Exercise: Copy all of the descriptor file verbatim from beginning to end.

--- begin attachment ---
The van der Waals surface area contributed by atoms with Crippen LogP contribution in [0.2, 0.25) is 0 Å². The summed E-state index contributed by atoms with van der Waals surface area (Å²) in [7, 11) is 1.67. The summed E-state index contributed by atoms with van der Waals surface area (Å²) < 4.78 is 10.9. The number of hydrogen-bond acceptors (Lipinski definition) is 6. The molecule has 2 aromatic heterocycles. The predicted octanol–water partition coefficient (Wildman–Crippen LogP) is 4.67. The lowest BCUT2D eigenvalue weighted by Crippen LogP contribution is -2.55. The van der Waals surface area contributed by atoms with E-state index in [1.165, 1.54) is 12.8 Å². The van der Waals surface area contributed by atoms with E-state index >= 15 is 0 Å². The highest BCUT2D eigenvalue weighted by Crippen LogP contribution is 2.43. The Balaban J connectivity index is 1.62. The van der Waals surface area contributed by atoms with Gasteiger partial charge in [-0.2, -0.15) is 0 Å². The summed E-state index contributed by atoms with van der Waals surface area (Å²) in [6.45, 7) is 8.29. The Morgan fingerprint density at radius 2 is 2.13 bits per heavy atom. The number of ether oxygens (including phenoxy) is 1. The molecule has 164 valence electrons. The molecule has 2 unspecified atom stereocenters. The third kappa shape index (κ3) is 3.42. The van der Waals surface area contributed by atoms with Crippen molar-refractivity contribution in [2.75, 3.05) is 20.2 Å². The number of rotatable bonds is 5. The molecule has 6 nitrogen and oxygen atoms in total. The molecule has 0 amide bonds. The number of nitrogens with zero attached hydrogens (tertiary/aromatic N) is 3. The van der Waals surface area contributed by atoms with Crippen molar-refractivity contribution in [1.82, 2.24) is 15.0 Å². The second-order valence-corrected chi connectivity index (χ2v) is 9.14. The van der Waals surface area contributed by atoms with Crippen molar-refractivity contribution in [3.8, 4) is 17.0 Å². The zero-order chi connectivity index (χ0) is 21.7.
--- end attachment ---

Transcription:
The van der Waals surface area contributed by atoms with Crippen LogP contribution in [0.2, 0.25) is 0 Å². The summed E-state index contributed by atoms with van der Waals surface area (Å²) in [7, 11) is 1.67. The summed E-state index contributed by atoms with van der Waals surface area (Å²) < 4.78 is 10.9. The number of hydrogen-bond acceptors (Lipinski definition) is 6. The molecule has 2 aromatic heterocycles. The predicted octanol–water partition coefficient (Wildman–Crippen LogP) is 4.67. The lowest BCUT2D eigenvalue weighted by Crippen LogP contribution is -2.55. The van der Waals surface area contributed by atoms with E-state index in [1.165, 1.54) is 12.8 Å². The van der Waals surface area contributed by atoms with E-state index >= 15 is 0 Å². The highest BCUT2D eigenvalue weighted by Crippen LogP contribution is 2.43. The Balaban J connectivity index is 1.62. The van der Waals surface area contributed by atoms with Gasteiger partial charge in [-0.2, -0.15) is 0 Å². The summed E-state index contributed by atoms with van der Waals surface area (Å²) in [6.45, 7) is 8.29. The Morgan fingerprint density at radius 2 is 2.13 bits per heavy atom. The number of ether oxygens (including phenoxy) is 1. The molecule has 164 valence electrons. The molecule has 2 unspecified atom stereocenters. The third kappa shape index (κ3) is 3.42. The van der Waals surface area contributed by atoms with Crippen molar-refractivity contribution in [2.75, 3.05) is 20.2 Å². The number of rotatable bonds is 5. The molecule has 6 nitrogen and oxygen atoms in total. The molecule has 0 amide bonds. The number of nitrogens with zero attached hydrogens (tertiary/aromatic N) is 3. The van der Waals surface area contributed by atoms with Crippen molar-refractivity contribution in [1.82, 2.24) is 15.0 Å². The second-order valence-corrected chi connectivity index (χ2v) is 9.14. The van der Waals surface area contributed by atoms with Crippen molar-refractivity contribution in [3.8, 4) is 17.0 Å². The zero-order chi connectivity index (χ0) is 21.7.